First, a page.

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Cash deals urged to change Nimby views

Cash incentives should be offered to people to prevent Nimbyism from standing in the way of housebuilding projects, according to Policy Exchange.

The thinktank says the current system where councils decide whether projects get the go-ahead means vocal minorities of residents with a not-in-my-back-yard attitude can block plans too easily.

Policy Exchange argues that if local communities were balloted, with those affected being offered incentives “to help them vote yes” more building would get under way.

Deputy director and editor of the report Natalie Evans says: “Not only does current housing policy not work, it is also extremely expensive. The reforms outlined in this report to social housing and the planning system would save up to £20bn a year.

“Having stable house prices would save everyone money but for that to happen we need to make it easier to build houses.”

Savills head of research Yolande Barnes says: “Getting viable properties of a type people want, where people want them, especially under the current system is especially difficult. The trouble is that the areas of highest demand are often some of the most heavily built already and potentially most likely to find objectors.”

Emba group sales director Mike Fitzgerald says the proposals would not overcome the Nimby problem.

He says: “The problem is thousands of years old. When the Romans wanted to put a road through a part of Rome, I bet the merchants said yes but the people living there said no. But it could help address the fact that it is only usually the people who are adversely affected who come forward.”



Royal London reports £2m loss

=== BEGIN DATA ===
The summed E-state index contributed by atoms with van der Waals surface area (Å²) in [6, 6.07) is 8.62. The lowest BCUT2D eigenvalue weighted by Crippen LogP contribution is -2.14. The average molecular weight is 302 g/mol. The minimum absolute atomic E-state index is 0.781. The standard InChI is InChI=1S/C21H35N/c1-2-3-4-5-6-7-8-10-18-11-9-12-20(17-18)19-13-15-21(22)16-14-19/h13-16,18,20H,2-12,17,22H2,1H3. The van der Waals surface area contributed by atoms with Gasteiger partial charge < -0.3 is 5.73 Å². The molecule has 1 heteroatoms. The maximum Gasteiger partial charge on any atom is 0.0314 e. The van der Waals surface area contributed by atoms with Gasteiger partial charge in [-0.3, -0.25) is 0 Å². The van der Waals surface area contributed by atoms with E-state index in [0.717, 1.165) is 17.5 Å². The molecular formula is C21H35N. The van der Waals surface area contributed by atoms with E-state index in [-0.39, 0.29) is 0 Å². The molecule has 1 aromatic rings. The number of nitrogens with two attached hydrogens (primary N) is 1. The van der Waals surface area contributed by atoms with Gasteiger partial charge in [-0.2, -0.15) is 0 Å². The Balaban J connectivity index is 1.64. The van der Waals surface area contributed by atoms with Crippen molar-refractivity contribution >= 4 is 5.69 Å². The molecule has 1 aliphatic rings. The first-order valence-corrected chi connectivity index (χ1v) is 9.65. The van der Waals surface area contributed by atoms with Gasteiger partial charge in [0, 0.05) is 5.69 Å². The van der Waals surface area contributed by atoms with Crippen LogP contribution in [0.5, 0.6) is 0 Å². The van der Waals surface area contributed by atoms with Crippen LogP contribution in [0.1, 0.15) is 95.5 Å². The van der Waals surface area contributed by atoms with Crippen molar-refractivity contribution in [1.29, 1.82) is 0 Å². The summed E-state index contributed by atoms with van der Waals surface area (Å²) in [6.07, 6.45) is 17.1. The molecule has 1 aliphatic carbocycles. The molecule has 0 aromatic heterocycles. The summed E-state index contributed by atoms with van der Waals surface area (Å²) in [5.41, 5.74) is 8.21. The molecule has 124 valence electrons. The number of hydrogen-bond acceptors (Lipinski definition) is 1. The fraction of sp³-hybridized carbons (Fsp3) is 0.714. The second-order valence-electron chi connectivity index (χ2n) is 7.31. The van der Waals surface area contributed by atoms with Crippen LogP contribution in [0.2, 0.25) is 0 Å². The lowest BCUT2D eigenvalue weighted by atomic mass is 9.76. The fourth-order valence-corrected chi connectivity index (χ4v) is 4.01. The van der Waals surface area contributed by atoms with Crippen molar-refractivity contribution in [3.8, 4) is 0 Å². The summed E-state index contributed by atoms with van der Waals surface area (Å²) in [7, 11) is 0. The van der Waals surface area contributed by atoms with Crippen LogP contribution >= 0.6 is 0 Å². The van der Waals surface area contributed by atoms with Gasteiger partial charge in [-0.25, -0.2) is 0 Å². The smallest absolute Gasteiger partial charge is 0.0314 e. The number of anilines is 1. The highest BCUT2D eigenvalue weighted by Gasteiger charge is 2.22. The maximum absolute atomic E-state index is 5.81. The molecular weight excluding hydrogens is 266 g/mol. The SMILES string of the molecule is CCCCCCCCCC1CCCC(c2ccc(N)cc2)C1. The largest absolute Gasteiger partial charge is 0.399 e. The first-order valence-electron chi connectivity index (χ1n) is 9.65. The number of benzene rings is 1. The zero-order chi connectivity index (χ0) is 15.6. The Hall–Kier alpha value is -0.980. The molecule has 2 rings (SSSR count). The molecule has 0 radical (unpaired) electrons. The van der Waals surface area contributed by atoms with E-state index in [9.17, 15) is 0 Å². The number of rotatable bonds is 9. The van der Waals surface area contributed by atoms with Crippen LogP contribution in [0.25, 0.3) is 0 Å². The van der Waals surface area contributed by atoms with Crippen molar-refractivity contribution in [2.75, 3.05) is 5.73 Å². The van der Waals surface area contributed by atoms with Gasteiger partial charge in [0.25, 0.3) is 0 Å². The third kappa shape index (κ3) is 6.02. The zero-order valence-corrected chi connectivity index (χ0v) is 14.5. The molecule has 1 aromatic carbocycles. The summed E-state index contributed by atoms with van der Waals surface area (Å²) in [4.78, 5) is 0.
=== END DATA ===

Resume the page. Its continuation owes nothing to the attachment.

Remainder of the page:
Royal London has reported an IFRS loss before tax of £2m for the first six months of the year, compared to an £18m profit at the same time last year. On an embedded value basis the group made a loss before tax of £47m, compared to a £49m profit in June 2009. The life and […]

Actuaries find 40% of big firms could level down

The Association of Consulting Actuaries has warned there is still a significant threat of employers levelling down existing pension arrangements due to auto-enrolment despite the Department for Work & Pensions recently releasing research downplaying this risk. Last month, the DWP released survey results showing that 94 per cent of employers contri-buting at least 3 per […]


Number of high-earning FSA staff trebles

The number of FSA staff paid over £100,000 has trebled in the past four years. Figures obtained by the Financial Times through a freedom of information request show the FSA had 241 staff paid more than £100,000 in March 2010, compared to 81 in March 2006. During the same period total FSA staff numbers increased […]

Gilliat goes digital

Gilliat Financial Solutions has based its 3-year UK digital October 2010 structured product on the performance of the FTSE 100 and S&P 500 indices.

Is three a crowd?

The pension versus Isa debate has raged on and off for years. Les Cameron, head of technical at Prudential, asks if three’s a crowd.   I think the debate was arguably settled by pensions freedom when the biggest downside of pensions – limited access and poor death benefits – was fundamentally changed. Total access, albeit with […]


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